Even as smart glasses are becoming more common than ever today, most of them are held back by limitations like poor user interface and restricted field of view. This is why Lucyd embarked on a mission to create some of the most fashionable and attractive prescription glasses that are also equipped with new-age digital technologies like Bluetooth connectivity, apps for navigation, organization, etc. Today, the company is revolutionizing the Augment Reality (AR) industry by offering smart glasses that come with a number of features, including prescription lenses.
Techpluto got a chance to interact with Lucyd’s co-founder and media head, Mr. Harrison Gross recently and was able to learn more about his venture and some of the new technologies that his team is currently working on.
Q) What laid the genesis of starting an interesting mission of enhancing people’s vision with augmented reality smart glasses?
Harrison Gross: Lucyd was started because the cofounder team recognized a great need in the market that was unfulfilled—tech-enhanced eyewear that could connect with digital assistants that could be delivered with proper prescriptions. About 2/3 of the population requires prescription lenses, and the tech eyewear producers were not meeting this demand.
Q) Can you please walk us through how Lucyd smart glasses add intrinsic value to people’s daily life?
Harrison Gross: Our current product, Lucyd Loud, is like a combination of Airpods and a prescription glasses frame. They have a number of useful features, including letting you listen to music and other audio, summon voice assistants and answer phone calls with a touch, and use several apps with your voice. It all adds up to one awesome thing—less time pulling out and looking at your phone, more time in the real world. As we see verbally based AI’s like Siri gets more powerful, Loud glasses will be able to do even more, all while your phone stays stashed.
Q) What were some of the major challenges you faced in the initial stage while developing the product?
Harrison Gross: In the beginning, we recognized that a number of critical features were necessary for large scale adoption of smartglasses. They had to be light, comfortable enough for all-day use, prescription compatible, high utility, affordable, and most of all, they had to truly be an evolved pair of glasses, not a helmet or headset. For mass adoption, it would have to really match the traditional eyewear form factor, to remove the psychological barriers many people have about smart eyewear, especially after Google Glass.
Q) Would you like to give any clarity on when your new product Lucyd Loud 3.0 will be launched in the market?
Harrison Gross: After an extensive R&D project into a graphical AR smart glass in 2018, we recognized that the technology is just not there yet to make a user-friendly, high-utility, low cost in glass displays. The available routes to accomplish this all had significant drawbacks. They either do not support a binocular display, causing eye strain over time, were too costly, or too low in functionality. So we focused on Bluetooth audio-enabled eyewear instead. The high functionality, low price, and prescription compatibility answered many of our core concerns for a smart eyewear product. Our decision was affirmed by the remarkable growth of voice assistants and the positive response to Lucyd Loud 1.0, our beta product.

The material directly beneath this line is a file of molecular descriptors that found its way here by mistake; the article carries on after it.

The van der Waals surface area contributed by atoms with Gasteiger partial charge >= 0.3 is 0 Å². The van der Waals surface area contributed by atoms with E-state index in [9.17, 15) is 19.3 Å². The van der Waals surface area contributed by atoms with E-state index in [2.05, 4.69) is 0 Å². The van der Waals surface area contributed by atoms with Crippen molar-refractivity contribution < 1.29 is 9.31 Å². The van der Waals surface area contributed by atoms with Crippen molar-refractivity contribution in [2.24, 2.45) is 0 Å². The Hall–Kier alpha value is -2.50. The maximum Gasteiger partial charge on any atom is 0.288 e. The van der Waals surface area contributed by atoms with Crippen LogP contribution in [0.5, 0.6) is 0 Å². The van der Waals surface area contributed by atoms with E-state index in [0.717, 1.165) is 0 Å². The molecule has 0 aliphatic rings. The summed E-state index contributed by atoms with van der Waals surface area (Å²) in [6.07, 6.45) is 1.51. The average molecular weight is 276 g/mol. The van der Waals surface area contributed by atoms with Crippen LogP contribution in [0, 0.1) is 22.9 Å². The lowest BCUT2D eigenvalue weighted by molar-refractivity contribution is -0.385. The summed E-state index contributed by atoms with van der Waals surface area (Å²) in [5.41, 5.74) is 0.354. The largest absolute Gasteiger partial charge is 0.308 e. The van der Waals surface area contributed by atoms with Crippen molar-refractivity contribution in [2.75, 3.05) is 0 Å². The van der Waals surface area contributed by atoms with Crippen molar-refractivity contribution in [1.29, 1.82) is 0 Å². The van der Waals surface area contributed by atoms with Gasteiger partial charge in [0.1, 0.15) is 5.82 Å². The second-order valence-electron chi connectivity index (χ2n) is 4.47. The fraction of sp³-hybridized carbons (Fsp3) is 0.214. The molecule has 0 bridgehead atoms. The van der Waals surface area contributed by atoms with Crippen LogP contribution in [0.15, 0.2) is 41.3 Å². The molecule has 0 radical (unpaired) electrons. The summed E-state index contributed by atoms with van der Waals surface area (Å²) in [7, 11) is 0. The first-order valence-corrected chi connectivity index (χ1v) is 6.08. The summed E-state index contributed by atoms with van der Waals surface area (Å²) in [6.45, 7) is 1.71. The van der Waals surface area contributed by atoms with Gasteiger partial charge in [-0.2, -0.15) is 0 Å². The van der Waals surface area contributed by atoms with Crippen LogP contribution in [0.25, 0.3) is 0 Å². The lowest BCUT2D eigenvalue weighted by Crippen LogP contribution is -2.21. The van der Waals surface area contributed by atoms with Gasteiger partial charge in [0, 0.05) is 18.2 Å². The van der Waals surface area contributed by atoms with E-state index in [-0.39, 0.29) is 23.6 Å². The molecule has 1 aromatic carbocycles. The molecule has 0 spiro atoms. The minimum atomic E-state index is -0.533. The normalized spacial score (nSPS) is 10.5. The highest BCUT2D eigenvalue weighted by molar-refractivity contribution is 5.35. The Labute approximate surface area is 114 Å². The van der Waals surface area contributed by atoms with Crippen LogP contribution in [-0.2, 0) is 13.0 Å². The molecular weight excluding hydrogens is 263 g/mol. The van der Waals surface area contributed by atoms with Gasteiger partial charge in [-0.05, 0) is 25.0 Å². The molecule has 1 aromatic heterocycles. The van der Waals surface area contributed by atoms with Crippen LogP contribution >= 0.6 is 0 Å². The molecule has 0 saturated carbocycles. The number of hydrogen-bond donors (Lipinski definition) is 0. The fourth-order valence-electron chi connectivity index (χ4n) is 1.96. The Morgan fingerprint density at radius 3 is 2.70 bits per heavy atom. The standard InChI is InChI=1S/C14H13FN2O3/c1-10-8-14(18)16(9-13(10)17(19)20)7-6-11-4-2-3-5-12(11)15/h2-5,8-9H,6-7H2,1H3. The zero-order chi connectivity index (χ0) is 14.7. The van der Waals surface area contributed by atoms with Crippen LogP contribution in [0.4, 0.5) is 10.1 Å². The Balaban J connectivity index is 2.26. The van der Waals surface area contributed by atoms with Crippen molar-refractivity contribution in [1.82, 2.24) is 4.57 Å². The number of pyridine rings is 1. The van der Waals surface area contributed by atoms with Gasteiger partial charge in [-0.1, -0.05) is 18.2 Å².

Q) Do you see Lucyd as a stepping stone towards the reality of next-gen sound glasses replacing several hand-held computing platforms in the near future? If yes then how close or far we are from realizing this reality?
Harrison Gross: I think wearables in general, possibly those produced by Lucyd, as being part of the future of mobile and even home/office computing. At Lucyd, we see the smartphone as a transitional device between the desktop computer and the wearable future, where full smartphone functionality will be accessed through a device like a smartwatch or smart eyeglasses. Even now, Lucyd Loud acts as a stepping stone toward this future—it lifts many common smartphone tasks up into your glasses, and can reduce your time spent disconnected from the world to look at your phone.
For example, you can use Lucyd Loud to initiate a phone call, send money with Cashapp, call an Uber, search the web and more, all without taking your phone out of your pocket. In the near future it will be able to respond to text messages, and check financial data too—and we plan to add even more functionality with other apps. Our thinking is that the more you can do on your glasses, the more you will see them as your primary device, with the phone as just the antenna and processor. Eventually, these functions can be moved to the glasses itself, removing the need for other devices. I see this happening in the next few years—all-in-one wearables with fluid controls based on high-level audio-based AI.